NOTE: I started this post in September 2015 but when I went through a few major changes in my life I stopped writing and am just now getting around to posting it… It still stands. Thank you for reading.
I participated in GIsHWheS this year (they make us spell it like that).
If you’d like more information on GIsHWheS, please see my previous post So That Happened…from when I participated for the first time last year. If you don’t feel like checking the link, in short: GIsHWheS is the “Greatest International Scavenger Hunt the World Has Ever Seen” in which the participants create teams of 15, complete creative, fun, weird, crazy, and charitable acts in 7 days and the team with the most points wins.
One of the items for this year’s hunt was to submit a photo of something that “you find beautiful that most would deem ugly.”
Well, it just so happens that I had also been brainstorming a project centered around something right up this alley but had been dragging my feet about getting it started because, well.. it involves me being extremely vulnerable and that’s something I don’t like to do, even within my own art it seems.
We gravitate toward artistic expression and creating art as a means to communicate our vulnerability and expose ourselves in order to satisfy the need to be understood. Some of us won’t admit to it, but for the most passionate and most beautiful art that’s what it is. Expression of pain, passion, and the need to connect. And I can dig deep and write brutally honest lyrics and sing my heart out to strangers, but when it comes to this particular part of me… I’m afraid. I’m afraid to share it even when I feel joy and gratitude when others share it with me.
I’m afraid of opening up even when I see pieces like it and feel nothing but understanding and encouragement.
So I began to look at my own body in a different way. Or I tried to, anyway. I wanted to start. I mean, for years I’ve tried to change it. Ever since I was a little girl. My tummy always had a pouch. My nose was always too straight. My eyes always had bags under them. I could go on and on. I tried to morph my body by doing silly things like pushing my nose up (hoping for that cute upturned button nose like Mary Poppins) and holding it there every night to try and force it. Things like that. But those of you who have read my posts in the past know that I’ve struggled with body image issues such as body dysmorphia and I’ve dealt with teenage anorexia. That’s nothing new.
What’s new is that in the last year or so I’ve been trying to force myself to change again. I’ve been trying to force myself to see my body for what it is:
A beautiful, hard working, fearfully and wonderfully made machine that’s earned every single scar and every single “flaw” on it.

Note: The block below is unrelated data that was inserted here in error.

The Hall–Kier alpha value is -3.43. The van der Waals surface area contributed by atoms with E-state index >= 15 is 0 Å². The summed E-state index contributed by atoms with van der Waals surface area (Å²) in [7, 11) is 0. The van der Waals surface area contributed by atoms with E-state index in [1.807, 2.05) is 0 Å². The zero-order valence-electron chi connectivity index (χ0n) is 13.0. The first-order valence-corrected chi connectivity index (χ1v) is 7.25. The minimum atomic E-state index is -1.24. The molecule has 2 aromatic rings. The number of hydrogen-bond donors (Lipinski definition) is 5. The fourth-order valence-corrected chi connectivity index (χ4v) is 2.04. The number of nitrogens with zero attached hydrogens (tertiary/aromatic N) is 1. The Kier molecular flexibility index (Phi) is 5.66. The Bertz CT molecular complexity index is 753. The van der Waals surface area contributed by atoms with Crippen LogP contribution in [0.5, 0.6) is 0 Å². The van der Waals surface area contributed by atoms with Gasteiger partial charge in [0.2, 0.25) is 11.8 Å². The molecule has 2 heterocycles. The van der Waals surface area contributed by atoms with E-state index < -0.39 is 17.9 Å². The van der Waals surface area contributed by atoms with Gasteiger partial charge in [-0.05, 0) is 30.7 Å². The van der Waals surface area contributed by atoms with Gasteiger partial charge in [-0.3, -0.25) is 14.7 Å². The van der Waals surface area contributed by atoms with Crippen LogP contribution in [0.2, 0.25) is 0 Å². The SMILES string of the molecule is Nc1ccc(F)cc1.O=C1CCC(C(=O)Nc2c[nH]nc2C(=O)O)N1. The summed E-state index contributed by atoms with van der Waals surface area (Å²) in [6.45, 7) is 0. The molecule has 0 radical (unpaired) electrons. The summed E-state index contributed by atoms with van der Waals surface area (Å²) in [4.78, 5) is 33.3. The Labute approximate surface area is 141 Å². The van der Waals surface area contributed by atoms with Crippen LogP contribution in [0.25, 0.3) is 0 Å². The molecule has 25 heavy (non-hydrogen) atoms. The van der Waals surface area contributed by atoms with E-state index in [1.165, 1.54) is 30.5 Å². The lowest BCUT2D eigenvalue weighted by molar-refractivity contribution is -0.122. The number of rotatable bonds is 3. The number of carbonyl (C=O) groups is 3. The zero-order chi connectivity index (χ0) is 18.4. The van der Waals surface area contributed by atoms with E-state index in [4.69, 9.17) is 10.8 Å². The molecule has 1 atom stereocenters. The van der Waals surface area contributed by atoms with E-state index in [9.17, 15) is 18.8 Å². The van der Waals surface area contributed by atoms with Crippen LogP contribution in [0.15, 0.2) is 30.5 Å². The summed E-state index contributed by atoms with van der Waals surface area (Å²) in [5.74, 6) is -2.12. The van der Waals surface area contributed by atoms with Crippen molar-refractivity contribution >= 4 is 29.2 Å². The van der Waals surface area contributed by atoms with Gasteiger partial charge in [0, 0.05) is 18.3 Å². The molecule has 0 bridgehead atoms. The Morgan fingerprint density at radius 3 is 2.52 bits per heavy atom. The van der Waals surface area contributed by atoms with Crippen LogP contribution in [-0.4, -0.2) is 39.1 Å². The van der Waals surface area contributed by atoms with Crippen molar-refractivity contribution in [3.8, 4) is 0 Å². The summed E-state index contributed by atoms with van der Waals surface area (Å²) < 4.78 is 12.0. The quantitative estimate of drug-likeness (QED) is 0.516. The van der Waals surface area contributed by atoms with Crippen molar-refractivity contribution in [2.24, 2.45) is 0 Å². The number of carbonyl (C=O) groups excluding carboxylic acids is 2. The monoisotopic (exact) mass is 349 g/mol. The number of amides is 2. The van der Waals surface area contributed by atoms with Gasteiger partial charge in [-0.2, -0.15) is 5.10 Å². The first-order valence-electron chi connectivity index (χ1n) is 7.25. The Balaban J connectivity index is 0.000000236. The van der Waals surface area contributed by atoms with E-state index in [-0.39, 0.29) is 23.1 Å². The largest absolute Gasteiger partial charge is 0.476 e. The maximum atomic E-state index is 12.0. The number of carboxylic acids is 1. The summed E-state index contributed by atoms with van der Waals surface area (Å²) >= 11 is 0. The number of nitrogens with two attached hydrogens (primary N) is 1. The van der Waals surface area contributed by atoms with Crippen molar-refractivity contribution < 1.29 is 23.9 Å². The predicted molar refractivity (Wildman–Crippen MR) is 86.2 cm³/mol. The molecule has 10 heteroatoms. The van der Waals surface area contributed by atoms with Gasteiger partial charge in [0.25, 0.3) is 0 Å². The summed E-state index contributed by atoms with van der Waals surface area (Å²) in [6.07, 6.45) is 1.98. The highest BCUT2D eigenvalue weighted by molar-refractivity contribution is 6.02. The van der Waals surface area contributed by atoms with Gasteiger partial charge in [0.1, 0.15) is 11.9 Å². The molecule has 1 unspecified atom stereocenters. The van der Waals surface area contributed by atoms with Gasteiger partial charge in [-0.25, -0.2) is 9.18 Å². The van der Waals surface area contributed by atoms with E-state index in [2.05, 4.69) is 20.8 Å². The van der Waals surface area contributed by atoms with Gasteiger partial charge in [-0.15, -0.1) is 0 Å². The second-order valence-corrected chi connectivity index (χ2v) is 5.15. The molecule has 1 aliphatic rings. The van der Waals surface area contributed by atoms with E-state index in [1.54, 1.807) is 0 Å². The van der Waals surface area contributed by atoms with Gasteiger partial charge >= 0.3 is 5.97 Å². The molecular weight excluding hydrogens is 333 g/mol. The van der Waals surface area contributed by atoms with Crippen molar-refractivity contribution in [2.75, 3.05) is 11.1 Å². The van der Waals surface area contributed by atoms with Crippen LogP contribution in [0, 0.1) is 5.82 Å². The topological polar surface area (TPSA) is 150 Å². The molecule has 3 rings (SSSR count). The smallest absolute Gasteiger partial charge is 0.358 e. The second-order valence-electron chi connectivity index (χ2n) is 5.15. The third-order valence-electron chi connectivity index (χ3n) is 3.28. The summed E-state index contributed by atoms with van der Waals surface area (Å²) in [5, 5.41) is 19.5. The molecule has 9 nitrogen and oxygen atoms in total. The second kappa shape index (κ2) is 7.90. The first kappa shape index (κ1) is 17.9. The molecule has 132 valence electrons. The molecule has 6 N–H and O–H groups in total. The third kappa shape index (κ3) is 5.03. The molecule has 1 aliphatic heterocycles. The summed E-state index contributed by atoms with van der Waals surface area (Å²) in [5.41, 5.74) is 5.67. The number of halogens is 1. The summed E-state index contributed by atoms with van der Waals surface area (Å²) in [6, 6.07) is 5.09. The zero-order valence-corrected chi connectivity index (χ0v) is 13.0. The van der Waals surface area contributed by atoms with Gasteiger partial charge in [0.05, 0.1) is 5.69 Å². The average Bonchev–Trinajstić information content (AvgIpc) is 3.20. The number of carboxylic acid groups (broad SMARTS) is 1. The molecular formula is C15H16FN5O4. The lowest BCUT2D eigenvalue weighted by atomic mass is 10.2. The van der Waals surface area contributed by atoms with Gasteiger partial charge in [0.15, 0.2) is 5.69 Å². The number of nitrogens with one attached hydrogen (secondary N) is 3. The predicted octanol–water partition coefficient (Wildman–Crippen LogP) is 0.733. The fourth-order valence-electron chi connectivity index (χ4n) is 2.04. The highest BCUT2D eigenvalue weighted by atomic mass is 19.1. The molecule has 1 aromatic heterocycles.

Lke “tiger stripes”, wrinkles, and that scar on my wrist that wasn’t caused by an attempted suicide but by my dog when she tried to open the window so I could pet her. That scar on my rib from when I was a kid and I made a too-sharp turn on my scooter. Stretch marks from growing too fast or losing a lot of weight. Grey hairs.
I started to look in the mirror during the day and instead of criticizing every inch of my body, thinking about what the muscles there do. How I use that part. What it’s gone through. I started to feel better. But I wasn’t ready to show it off.
That being said, I will never post nude photos or rock a bikini on instagram as a way of “empowering” myself by posing in a sexually provocative manner. I don’t see that as empowering for myself. But that’s a whole other post. But I have no qualms about tasteful artistic nudes for a purpose, or classical art in that way. I have no problem with bare midriffs and photos to show off workout progress (so long as they’re not overtly sexual just for attention).. and I’ve always wanted to not have to worry about what my mid-section looked like, especially come time for weigh ins when I finally get my first kickboxing match.
Rewinding a little bit, remember that project I mentioned?
Now that you’ve caught up (kind of) on my body image issues and how people with body dysmorphia have trouble seeing themselves, I’ll let you know what I shared for “Something you find beautiful that others would deem ugly”. I’ll show you, even.
Here is the photo I submitted:
It’s still hard for me to look at but I am making a conscious effort to change my thinking.
Perhaps as a society we should do the same. Why should a woman feel ashamed or feel that they need to hide the scars on their bodies that they received because they carried and gave birth to a human life? Or if they’ve gone through some life changing surgery or accident? Human beings are so hard on each other.. especially other women.
Since this picture was taken I’ve even gained some of the weight back because the past year has been full of stress and change and eating right and exercise were the last things on my mind. That should be okay. It should be okay for someone to not have to track every meal and work out every day when they’re taking care of a dying loved one or when they’re displaced. We should give ourselves grace when we are struggling. Forgive ourselves for falling behind or making mistakes. And we should look at weight loss and fitness as something we GET to do and not HAVE to do. Exercise is not a punishment, it’s a reward for being healthy enough to get up and move.
The natural human body is a beautiful thing even though it can be totally disgusting sometimes (like when you’re really… really sick!). When we realize all of the beautiful things that we are capable of… what our bodies are created for and what they can do – what they can withstand.. and how vulnerable we are to them… that extra few pounds.. those stretch marks.. those scars… They’re beautiful.
Look at us all. Aren’t we beautiful?